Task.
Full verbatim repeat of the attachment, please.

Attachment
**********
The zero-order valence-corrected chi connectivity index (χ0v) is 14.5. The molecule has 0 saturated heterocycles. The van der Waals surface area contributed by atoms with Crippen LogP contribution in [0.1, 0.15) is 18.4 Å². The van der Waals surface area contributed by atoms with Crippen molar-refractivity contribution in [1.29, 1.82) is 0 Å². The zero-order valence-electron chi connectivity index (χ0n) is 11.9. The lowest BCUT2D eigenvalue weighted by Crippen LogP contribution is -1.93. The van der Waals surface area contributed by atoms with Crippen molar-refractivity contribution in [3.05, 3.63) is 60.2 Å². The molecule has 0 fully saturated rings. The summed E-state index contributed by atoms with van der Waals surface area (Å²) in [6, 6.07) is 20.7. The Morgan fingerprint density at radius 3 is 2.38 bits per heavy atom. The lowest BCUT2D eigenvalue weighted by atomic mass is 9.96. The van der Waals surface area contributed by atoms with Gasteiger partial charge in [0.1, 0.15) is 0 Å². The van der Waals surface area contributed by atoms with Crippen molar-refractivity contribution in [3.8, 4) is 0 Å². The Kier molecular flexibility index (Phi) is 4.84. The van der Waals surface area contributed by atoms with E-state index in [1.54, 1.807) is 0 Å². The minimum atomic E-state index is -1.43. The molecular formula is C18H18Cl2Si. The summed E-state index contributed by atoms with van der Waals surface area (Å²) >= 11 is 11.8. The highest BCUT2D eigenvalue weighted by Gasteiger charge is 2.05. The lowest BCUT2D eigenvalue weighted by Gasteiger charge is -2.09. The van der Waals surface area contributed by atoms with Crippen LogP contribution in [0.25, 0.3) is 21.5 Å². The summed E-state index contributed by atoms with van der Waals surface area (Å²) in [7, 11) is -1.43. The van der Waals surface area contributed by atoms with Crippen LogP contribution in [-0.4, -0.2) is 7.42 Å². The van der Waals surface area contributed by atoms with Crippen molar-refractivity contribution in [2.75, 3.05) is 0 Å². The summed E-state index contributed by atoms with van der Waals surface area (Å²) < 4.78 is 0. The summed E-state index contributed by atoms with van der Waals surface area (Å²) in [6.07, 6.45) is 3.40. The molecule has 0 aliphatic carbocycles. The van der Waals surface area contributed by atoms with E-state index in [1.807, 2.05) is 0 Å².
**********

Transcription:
The zero-order valence-corrected chi connectivity index (χ0v) is 14.5. The molecule has 0 saturated heterocycles. The van der Waals surface area contributed by atoms with Crippen LogP contribution in [0.1, 0.15) is 18.4 Å². The van der Waals surface area contributed by atoms with Crippen molar-refractivity contribution in [1.29, 1.82) is 0 Å². The zero-order valence-electron chi connectivity index (χ0n) is 11.9. The lowest BCUT2D eigenvalue weighted by Crippen LogP contribution is -1.93. The van der Waals surface area contributed by atoms with Crippen molar-refractivity contribution in [3.05, 3.63) is 60.2 Å². The molecule has 0 fully saturated rings. The summed E-state index contributed by atoms with van der Waals surface area (Å²) in [6, 6.07) is 20.7. The Morgan fingerprint density at radius 3 is 2.38 bits per heavy atom. The lowest BCUT2D eigenvalue weighted by atomic mass is 9.96. The van der Waals surface area contributed by atoms with Gasteiger partial charge in [0.1, 0.15) is 0 Å². The van der Waals surface area contributed by atoms with Crippen molar-refractivity contribution in [3.8, 4) is 0 Å². The Kier molecular flexibility index (Phi) is 4.84. The van der Waals surface area contributed by atoms with E-state index in [1.54, 1.807) is 0 Å². The minimum atomic E-state index is -1.43. The molecular formula is C18H18Cl2Si. The summed E-state index contributed by atoms with van der Waals surface area (Å²) >= 11 is 11.8. The highest BCUT2D eigenvalue weighted by Gasteiger charge is 2.05. The lowest BCUT2D eigenvalue weighted by Gasteiger charge is -2.09. The van der Waals surface area contributed by atoms with Crippen LogP contribution in [0.25, 0.3) is 21.5 Å². The summed E-state index contributed by atoms with van der Waals surface area (Å²) in [7, 11) is -1.43. The van der Waals surface area contributed by atoms with Crippen LogP contribution in [-0.4, -0.2) is 7.42 Å². The van der Waals surface area contributed by atoms with Crippen molar-refractivity contribution in [2.75, 3.05) is 0 Å². The summed E-state index contributed by atoms with van der Waals surface area (Å²) < 4.78 is 0. The summed E-state index contributed by atoms with van der Waals surface area (Å²) in [6.07, 6.45) is 3.40. The molecule has 0 aliphatic carbocycles. The van der Waals surface area contributed by atoms with E-state index in [1.807, 2.05) is 0 Å².